Independent journalism costs money. Times of Malta support for the price of a coffee.

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David Marion’s column: Voting rules and rational self-government | Chroniclers

There is ample evidence that the Constitution was intended to promote informed deliberation and decision-making aimed at advancing the “common good”. The goal was to establish a consent-based government that would not quickly sink into anarchy or give rise to tyranny, the usual history of democracies. Competent self-government requires the kind of reasoned deliberation and voting that sets the stage for prudential decision-making and policy-making.

Who, after all, wants incompetent, ill-informed or ad hoc governance, deliberations, votes or decision-making? While perfectly rational decision-making will never be accessible to fallible beings, it is possible to structure behavior in a way that promotes more, rather than less, competence when it comes to nurturing a civic order that enriches society. life of its members.

Take, for example, the voting rules. If a close approximation of competent self-governance is our collective goal, then a one-year residency requirement to vote in local and national elections deserves serious consideration – it takes time to become familiar with the challenges and opportunities. that contextualize decision-making at all levels of government. While we should never forget the abuse of literacy tests before the civil rights movement, we should not allow historic wrongdoing to make us abandon the cause of rational self-government.

In fact, the voting rules are inherently restrictive – and for good reason. The reasoning behind these rules mirrors the reasoning behind the drafters’ decision to create a constitutional republic rather than pure democracy. They believed that government legitimacy is the product of popular consent, but of the consent of people who understand what it takes to have a government up to the task of protecting fundamental rights and freedoms or the conditions that allow flourishing. human.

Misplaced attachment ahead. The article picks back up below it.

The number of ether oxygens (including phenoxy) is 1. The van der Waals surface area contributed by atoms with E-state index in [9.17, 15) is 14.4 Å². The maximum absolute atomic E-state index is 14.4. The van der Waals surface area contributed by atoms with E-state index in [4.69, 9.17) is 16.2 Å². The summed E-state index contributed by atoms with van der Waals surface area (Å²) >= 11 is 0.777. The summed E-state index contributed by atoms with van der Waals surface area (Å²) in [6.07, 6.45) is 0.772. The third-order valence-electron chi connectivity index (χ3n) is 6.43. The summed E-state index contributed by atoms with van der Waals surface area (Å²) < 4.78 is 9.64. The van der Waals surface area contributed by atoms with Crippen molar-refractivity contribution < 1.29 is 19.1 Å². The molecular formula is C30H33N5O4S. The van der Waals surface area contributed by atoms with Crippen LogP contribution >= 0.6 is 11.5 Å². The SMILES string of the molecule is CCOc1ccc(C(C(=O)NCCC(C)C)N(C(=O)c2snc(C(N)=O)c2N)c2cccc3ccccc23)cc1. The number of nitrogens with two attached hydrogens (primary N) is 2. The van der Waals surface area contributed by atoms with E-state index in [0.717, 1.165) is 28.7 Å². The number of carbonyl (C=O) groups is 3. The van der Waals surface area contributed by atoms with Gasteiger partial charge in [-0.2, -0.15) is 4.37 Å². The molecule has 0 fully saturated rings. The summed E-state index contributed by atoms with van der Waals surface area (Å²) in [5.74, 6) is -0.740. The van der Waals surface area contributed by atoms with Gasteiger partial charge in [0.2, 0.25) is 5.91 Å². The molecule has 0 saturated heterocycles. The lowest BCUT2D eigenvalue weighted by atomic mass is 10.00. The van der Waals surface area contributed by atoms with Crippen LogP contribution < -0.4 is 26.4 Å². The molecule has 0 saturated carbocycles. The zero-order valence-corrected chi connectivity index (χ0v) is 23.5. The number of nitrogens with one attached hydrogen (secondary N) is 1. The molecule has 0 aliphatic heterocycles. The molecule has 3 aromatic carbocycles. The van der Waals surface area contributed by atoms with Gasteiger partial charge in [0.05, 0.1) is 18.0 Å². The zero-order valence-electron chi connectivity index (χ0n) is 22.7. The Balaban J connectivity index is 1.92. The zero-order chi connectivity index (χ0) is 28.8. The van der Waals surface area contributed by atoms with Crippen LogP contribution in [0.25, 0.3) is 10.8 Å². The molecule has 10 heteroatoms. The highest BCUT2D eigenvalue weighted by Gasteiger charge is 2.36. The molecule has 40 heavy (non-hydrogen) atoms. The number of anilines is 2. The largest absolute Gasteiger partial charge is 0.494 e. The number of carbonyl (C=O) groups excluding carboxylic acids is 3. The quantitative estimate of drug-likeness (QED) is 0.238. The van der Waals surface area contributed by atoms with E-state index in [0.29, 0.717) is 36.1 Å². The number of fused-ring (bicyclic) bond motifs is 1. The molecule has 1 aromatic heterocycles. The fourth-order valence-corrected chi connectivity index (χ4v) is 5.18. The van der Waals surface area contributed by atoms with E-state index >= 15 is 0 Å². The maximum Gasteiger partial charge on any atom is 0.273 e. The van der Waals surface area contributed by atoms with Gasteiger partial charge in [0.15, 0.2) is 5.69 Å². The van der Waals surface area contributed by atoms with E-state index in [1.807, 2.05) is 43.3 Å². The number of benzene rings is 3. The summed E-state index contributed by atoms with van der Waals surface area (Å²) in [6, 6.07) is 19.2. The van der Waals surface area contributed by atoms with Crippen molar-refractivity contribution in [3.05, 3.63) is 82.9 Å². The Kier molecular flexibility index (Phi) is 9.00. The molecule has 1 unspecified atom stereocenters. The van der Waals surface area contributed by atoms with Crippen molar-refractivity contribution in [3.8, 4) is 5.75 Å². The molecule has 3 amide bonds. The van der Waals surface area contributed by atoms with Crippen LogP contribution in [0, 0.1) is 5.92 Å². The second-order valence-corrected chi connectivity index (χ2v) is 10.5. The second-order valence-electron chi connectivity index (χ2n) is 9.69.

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The Métis of northern Lake Superior take another step towards self-government (2 photos)

The Métis claim their rights as a recognized indigenous people.

THUNDER BAY – There are perhaps thousands of people of Métis descent in the Thunder Bay area who do not yet realize that their heritage could provide them with benefits that they do not currently enjoy.

The organizers of an initiative to develop a regional Métis self-government plan say they want to hear from as many Métis as possible in the region in the days and months to come.

The Métis people are recognized as one of three distinct Indigenous groups in Canada, with rights guaranteed under section 35 of the Constitution Act, 1982.

“If people looked at their genealogy, I would suggest that there are over 5,000-10,000 Métis citizens, and we would all like to involve and involve them in this process,” said Darren Brown, President of Northern Lake Superior Métis. . Self-government steering committee.